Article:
A few years ago I hit the sports outlets / pawn shops and archery outfitters looking for a decent (nothing fancy) recurve bow for target shooting. No one had any traditional bows for under $300. Well they did but they were for grade schoolers and even these were $50!! Many were quick to try and sell me a $2000 tactical assault compound bow. If I had any idea this was the current state of archery I would have never given my old bear compound away.
I gave up the search and pondered making a bow but was afraid attempting this long commitment to perfection might turn me against the sport. For the equipment and man hrs I would be better off to buy a $300 bow.
However very recently I started the quest again and I discovered that survival or PVC bows were an actual thing.. Thanks in great part to the backyard Bowyer and his fantastic work I am back into archery making my own bows and strings.
This may turn into a small series or what I've learned entering the PVC bow making world but to start with and at the very least I wanted to share a quick cheap and easy string jig that I've thrown together.
This is not ideal for making high pound bows but if your curious about making bow strings (it is a bit of an art) and don't want to make an elaborate jig or drop a lot of cash, you can throw one of these together for under $10.
Step 1: Gather Parts
The assembly layout pic above is the basic idea of what we are making.
Plumbing parts you will need to gather:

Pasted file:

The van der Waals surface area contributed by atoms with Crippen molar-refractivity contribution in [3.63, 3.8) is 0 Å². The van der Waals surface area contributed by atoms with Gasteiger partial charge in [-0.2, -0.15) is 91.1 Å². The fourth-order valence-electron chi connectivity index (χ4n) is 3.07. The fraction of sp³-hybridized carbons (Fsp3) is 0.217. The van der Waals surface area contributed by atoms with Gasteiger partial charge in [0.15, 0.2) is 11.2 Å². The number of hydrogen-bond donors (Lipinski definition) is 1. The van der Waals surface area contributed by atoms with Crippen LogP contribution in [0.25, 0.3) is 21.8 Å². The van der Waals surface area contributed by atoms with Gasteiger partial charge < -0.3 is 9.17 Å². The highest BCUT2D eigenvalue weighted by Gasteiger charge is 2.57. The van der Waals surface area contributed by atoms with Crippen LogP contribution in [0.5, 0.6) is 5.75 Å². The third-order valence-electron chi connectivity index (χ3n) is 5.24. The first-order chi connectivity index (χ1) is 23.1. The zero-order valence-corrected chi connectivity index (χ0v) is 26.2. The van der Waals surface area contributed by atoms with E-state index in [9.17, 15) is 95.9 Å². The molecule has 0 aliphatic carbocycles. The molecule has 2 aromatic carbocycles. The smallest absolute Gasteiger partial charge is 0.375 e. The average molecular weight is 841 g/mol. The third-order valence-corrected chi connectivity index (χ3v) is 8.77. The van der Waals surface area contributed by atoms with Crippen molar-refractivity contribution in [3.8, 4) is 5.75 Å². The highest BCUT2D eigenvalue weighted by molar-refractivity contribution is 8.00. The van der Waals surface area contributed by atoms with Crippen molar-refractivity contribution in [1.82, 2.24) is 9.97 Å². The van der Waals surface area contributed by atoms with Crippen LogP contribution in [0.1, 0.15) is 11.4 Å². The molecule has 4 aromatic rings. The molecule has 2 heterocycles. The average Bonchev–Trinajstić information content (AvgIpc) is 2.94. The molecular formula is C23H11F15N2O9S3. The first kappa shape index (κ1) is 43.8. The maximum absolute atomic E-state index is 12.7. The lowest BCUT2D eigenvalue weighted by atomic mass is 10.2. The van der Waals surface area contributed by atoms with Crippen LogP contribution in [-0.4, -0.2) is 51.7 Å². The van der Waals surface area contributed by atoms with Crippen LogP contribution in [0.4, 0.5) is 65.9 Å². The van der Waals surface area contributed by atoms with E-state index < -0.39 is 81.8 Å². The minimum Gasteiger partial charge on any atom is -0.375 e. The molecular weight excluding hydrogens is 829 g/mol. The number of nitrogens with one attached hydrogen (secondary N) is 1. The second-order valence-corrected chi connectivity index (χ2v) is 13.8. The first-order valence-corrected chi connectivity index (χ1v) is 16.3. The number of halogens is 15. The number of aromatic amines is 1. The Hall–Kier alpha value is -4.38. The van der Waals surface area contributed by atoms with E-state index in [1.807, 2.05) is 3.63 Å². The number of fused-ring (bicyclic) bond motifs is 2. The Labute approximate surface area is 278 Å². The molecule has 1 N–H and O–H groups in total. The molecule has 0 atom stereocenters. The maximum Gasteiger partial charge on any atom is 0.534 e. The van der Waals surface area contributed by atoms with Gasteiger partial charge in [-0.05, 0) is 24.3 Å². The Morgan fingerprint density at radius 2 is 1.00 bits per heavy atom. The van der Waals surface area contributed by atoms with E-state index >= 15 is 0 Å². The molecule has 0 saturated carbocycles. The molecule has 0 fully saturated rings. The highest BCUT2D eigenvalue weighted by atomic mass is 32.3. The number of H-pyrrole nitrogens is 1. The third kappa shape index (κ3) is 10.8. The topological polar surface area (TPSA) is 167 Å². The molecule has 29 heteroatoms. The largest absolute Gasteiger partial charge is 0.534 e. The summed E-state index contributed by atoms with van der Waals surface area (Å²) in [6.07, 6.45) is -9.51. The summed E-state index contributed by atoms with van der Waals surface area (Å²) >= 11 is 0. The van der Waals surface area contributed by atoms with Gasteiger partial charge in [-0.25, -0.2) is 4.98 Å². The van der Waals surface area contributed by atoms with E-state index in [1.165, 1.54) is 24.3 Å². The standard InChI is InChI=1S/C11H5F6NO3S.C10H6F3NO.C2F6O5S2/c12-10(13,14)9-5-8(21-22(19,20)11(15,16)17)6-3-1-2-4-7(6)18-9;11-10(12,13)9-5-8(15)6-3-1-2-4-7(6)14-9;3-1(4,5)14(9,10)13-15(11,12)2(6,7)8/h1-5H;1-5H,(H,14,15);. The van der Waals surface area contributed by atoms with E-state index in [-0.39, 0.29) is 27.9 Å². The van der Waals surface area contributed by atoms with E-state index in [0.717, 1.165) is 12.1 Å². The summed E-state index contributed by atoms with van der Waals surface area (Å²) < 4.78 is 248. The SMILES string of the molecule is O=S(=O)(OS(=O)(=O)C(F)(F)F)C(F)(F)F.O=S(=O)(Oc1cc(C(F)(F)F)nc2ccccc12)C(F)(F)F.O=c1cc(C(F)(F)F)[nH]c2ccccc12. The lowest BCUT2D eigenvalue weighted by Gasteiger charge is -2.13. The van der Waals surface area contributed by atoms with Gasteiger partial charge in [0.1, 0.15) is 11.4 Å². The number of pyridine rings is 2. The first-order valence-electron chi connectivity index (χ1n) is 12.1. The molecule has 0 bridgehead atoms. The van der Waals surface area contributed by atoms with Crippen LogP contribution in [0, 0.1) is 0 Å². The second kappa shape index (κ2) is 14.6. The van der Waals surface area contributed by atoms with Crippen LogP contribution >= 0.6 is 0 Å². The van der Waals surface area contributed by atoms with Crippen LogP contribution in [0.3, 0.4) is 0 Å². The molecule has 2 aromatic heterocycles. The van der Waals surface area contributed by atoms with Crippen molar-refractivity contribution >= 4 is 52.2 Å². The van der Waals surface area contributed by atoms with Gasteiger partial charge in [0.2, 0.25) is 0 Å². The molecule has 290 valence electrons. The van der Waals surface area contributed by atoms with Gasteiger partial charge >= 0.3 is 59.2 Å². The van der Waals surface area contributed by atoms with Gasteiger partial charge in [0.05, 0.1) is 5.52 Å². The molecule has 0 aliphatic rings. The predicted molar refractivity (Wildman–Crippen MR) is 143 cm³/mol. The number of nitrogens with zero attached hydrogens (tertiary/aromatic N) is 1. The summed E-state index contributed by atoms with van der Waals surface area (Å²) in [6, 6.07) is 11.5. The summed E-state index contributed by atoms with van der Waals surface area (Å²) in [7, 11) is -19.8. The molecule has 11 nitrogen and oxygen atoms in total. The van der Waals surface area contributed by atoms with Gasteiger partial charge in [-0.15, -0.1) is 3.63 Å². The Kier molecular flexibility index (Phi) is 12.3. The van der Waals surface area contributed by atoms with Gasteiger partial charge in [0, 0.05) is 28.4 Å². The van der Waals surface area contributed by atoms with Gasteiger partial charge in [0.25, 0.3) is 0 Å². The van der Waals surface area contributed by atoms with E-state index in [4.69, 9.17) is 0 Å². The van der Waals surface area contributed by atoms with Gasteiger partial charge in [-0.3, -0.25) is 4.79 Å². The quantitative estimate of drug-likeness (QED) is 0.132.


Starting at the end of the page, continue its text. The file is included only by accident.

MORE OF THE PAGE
- At least 2ft length 1/2" Sch-40 pipe
- 4 x 1/2" elbows
- 2 x 1/2" Tees
- 2 x 1/2" thread to 1/2" push adapter
- 2 x 1/2" by 3/4" saddle mount Tee
- A 5ft length of 3/4" Sch-40 pipe
- 2 x 3/4" Tees
- length of 3/4" wooden dowel at least 1ft
Step 2: Cut Your Assembly Lengths
Once you have your parts:
Cut 4 x ~8" pieces of the 1/2" pipe.
(I halved two 17" sections because this was the longest scrap pieces I already had)
These lengths are a bit arbitrary they will just set your distance available to you serve your end loops.
Cut 2 mating pieces from the 1/2" pipe ~1.5"
Cut 4 x 3/4" dowel rod sections ~3" long.
Now start building.
Step 3: PVC Assemble!
Make the swivel assembly:
Take your tees and join them to the tread / push adapter as shown above with your 1.5" connection pieces.
Next cut your ~17" sections of 1/2" pipe into half. Attach an elbow to each of these 4 pipe sections and attaché this sub assemble to the previous swivel assembly.
Check your layout and fitting and glue the assemblies together as seen above.
Finally thread the goal post looking units into the saddle fittings. Your 2 final swivel assemblies should look like the later pic above.
Step 4: Final Assembly
The final assembly is just snapping the swivel assemblies onto the 3/4" pipe length by way of the saddle clamps.
Insert the wooden dowel sections into the 1/2" elbows. The fitting will be a little loose use glue or o-rings or high voltage rubber tape etc to make a nice tight fitting.
Cap the 3/4" pipe with your 3/4" tees.
I did not add legs to my unit yet I wanted something was easy to store and lightweight to work with.
For a stronger unit simply increase the PVC sizes to 1" and 1.25" etc..
Step 5: Final Notes
The key to making a great continuous loop string is your strand numbers on either side must be the same and you must maintain the same tension in every strand while looping. This you will find is the ART in this method of string making but with a bit of practice becomes easy enough.
For the later reason this jig is not the greatest as mentioned earlier because it does flex a bit if tension is pulled very tight when looping.
The pics above show the jig in the serving position and the looping positions respectively. The saddle clamps allow for infinite setting of loop lengths. Mark the 3/4" pipe in 1" increments representing true length of your looping ends to save time in set up.
If you have string lengths you make often set the jig and drill through the base pipe and the saddle to place a through pin.